Sarmizegetusa Ulpia Traiana
Capital of the Dacian Provinces
First Civitas North of the Danube
Roman Imperial Urban Excavation

          In the plains at the foot of the majestic Retezat Mountains in Southern Transylvania, rose the first Roman metropolis north on the Danube:  Colonia Ulpia Traiana Augusta Dacica Sarmizegetusa. Located less than 50km from the former capital of the mighty Dacians who were finally defeated in 106 by Trajan’s legions, built on a strategic site where a battle between the Roman legions and the Dacian troops took place, Sarmizegetusa Ulpia Traiana was the largest city of Roman Dacia and the capital of the Dacian Provinces. With an area of over 30 hectars, it was a very imposing cosmopolitan center, featuring four Palmyrene temples (among many others), a large forum with associated buildings, an amphitheater, gladiator schools, imposing fortifications and several necropoles.

          This extraordinary city produced a plethora of beautiful monuments, quarried for 15 centuries both for artistic value and high quality limestone and marble. Medieval churches, such as the early medieval church of Densus, and castles display fragments from Roman Sarmizegetusa bas-reliefs and statues. The forum itself has been quarried for lime for at least one century, when the local stopped building with brick and started using cement.

          The systematic excavation of the site has started in 1924 under the direction of Prof. C. Daicoviciu and continued until 1936. In 1973, the excavations have resumed under the expert leadership of Profs. H. Daicoviciu, D. Alicu and I. Piso. At the present time, less than 15% of the site has been exposed, revealing a cosmopolitan and rich metropolis. After finishing excavating in 2014 the temples of the Aria Sacra and associated structures as well as the area surrounding the North Gate of the city, we have started excavating the home of the imperial governor of the Dacian Provinces, the richest man in one of the richest provinces. The Domus Procutratoris has revealed a very complex hypocaust system, highly decorated walls and a rich material culture. In 2016, we plan to continue the exploration of this extraordinary residential complex.




Location: Sarmizegetusa, Hunedoara County, Transylvania, Romania


Dates: July 3 - August 6, 2016


Housing: beautifully renovated rural pension, 2-4 participants per room,  semi private/shared bathrooms.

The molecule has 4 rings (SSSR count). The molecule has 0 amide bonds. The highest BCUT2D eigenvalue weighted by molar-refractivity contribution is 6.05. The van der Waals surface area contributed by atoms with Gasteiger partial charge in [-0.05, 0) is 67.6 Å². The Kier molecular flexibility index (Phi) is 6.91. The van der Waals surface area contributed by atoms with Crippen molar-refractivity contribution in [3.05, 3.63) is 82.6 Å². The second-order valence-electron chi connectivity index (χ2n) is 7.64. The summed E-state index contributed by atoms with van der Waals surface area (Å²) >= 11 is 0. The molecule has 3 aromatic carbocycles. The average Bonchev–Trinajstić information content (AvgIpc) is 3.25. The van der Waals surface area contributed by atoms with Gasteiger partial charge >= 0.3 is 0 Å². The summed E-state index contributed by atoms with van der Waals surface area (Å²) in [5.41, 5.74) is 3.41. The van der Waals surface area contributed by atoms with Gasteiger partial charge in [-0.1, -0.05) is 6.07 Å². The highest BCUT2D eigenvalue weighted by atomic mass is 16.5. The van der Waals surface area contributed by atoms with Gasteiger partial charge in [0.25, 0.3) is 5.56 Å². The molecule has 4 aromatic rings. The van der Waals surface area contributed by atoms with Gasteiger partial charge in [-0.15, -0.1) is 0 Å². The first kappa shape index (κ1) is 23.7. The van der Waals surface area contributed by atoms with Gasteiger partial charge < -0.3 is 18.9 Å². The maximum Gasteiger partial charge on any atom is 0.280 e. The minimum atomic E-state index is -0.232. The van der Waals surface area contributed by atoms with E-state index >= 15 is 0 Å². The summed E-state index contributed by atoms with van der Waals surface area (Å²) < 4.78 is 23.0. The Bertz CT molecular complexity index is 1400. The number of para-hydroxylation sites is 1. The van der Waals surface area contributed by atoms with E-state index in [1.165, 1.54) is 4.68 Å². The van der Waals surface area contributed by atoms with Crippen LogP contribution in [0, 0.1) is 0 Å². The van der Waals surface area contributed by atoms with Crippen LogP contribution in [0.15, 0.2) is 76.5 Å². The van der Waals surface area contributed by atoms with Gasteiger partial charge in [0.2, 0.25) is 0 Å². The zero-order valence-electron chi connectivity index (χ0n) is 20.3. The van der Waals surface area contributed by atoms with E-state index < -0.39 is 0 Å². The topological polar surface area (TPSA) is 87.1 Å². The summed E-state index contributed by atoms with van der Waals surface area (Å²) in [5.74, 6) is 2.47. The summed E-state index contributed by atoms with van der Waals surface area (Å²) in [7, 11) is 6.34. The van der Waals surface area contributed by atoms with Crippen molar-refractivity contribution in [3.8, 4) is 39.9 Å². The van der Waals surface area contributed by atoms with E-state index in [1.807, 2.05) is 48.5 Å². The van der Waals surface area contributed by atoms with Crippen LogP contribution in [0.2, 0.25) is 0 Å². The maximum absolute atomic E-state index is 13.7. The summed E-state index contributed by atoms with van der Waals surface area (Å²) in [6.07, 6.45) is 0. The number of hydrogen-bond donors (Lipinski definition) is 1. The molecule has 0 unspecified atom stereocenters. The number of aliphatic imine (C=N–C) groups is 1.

Meals: breakfast and dinner is served Mon-Fri; traditional country cuisine; we can accomodate vegetarian diets


Cost: US$1585 ($450 per week for short stays - 2 weeks minimum)


Fee includes: registration and field fees, lectures, field gear, housing and meals as described above

... about travel and safety, room and board, sightseeing




  • The outstanding success of our 2018 and 2019 GPR projects, the Applied Field Geophysics Workshop - GPR Applications, prompted us to buy a second GPR unit with a different central frequency and a different configuration. As a result, our participants will have the unique opportunity to get fully proficient on a 250MHz GPR system, in a cart configuration, as well as 500MHz system, in a rough terrain configuration.

  • Furthermore, participants who are committed to expand their field skill set can register to our new Geophysics Exploration and Field Excavation program. It is a 4 week program, combining the GPR Applications Workshop (5 days) and  Roman Villa Excavation (3 weeks). Participants save $200 over the combined costs of the individual programs.



By now, everyone has  been caught in the media whirlwind surrounding the subject of the coronavirus (COVID 19). We are monitoring the situation very closely through both the CDC (Centers for Disease Control and Prevention), WHO (World Health Organization) and ECDC (European Center for Disease Prevention and Control). Those institutions are the only competent and informed sources of factual information and subsequent advice for further action in this matter. We will fully abide by their recommendations.


In case the CDC raises the travel health advisory to level 3 or above for our region of interest, we will cancel the osteology, bioarchaeology, and Roman Villa and Settlement Excavation and the associated program fees will be refunded. In this very unlikely event, the GPR intensive workshop will be moved to Ottawa (Canada) and we will proceed with the training during the same dates, adding urban GPR signatures to the program. In this latter case, if you are registered to the Geophysics (GPR) Exploration and Roman Excavation, you will be reimbursed for the Roman Villa Excavation portion of the fees and receive a bonus credit of $495 off the program fees for our 2021 Roman projects, if still interested in exploring the archaeology of the Dacian Provinces.


At the moment, both Hungary and Romania have no travel restrictions or advisory of any kind. I do not anticipate either of them to change in any drastic way, as prophylactic measures have been set in place early and efficiently, following all ECDC and WHO guidelines.


To obtain the correct (and credible) information on the reality of the coronavirus outbreak, check the following sources:


WHO Situation Reports:

CDC Situation Report:

CDC Travel Advisory:

ECDC Risk Assessment: Daily risk assessment on COVID-19, 7 March 2020

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